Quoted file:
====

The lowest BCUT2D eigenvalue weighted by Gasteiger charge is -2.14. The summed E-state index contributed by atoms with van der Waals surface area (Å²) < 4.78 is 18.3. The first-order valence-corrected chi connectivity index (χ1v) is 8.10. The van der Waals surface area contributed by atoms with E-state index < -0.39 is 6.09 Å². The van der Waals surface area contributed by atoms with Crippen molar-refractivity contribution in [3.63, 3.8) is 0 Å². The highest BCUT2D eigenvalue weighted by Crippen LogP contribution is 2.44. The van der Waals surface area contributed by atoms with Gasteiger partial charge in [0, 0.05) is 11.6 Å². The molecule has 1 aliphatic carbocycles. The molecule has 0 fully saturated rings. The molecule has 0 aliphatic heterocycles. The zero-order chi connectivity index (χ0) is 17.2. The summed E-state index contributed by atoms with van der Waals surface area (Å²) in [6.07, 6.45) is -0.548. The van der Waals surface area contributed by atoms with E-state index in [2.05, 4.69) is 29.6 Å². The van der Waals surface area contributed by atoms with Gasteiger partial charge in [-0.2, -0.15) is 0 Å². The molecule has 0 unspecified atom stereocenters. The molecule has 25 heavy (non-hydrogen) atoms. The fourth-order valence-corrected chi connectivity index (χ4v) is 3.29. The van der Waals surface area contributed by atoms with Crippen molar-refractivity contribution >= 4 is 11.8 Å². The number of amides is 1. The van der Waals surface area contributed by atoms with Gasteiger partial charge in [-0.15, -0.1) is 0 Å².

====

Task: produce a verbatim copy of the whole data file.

The lowest BCUT2D eigenvalue weighted by Gasteiger charge is -2.14. The summed E-state index contributed by atoms with van der Waals surface area (Å²) < 4.78 is 18.3. The first-order valence-corrected chi connectivity index (χ1v) is 8.10. The van der Waals surface area contributed by atoms with E-state index < -0.39 is 6.09 Å². The van der Waals surface area contributed by atoms with Crippen molar-refractivity contribution in [3.63, 3.8) is 0 Å². The highest BCUT2D eigenvalue weighted by Crippen LogP contribution is 2.44. The van der Waals surface area contributed by atoms with Gasteiger partial charge in [0, 0.05) is 11.6 Å². The molecule has 1 aliphatic carbocycles. The molecule has 0 fully saturated rings. The molecule has 0 aliphatic heterocycles. The zero-order chi connectivity index (χ0) is 17.2. The summed E-state index contributed by atoms with van der Waals surface area (Å²) in [6.07, 6.45) is -0.548. The van der Waals surface area contributed by atoms with E-state index in [2.05, 4.69) is 29.6 Å². The van der Waals surface area contributed by atoms with Gasteiger partial charge in [-0.2, -0.15) is 0 Å². The molecule has 0 unspecified atom stereocenters. The molecule has 25 heavy (non-hydrogen) atoms. The fourth-order valence-corrected chi connectivity index (χ4v) is 3.29. The van der Waals surface area contributed by atoms with Crippen molar-refractivity contribution >= 4 is 11.8 Å². The number of amides is 1. The van der Waals surface area contributed by atoms with Gasteiger partial charge in [-0.15, -0.1) is 0 Å².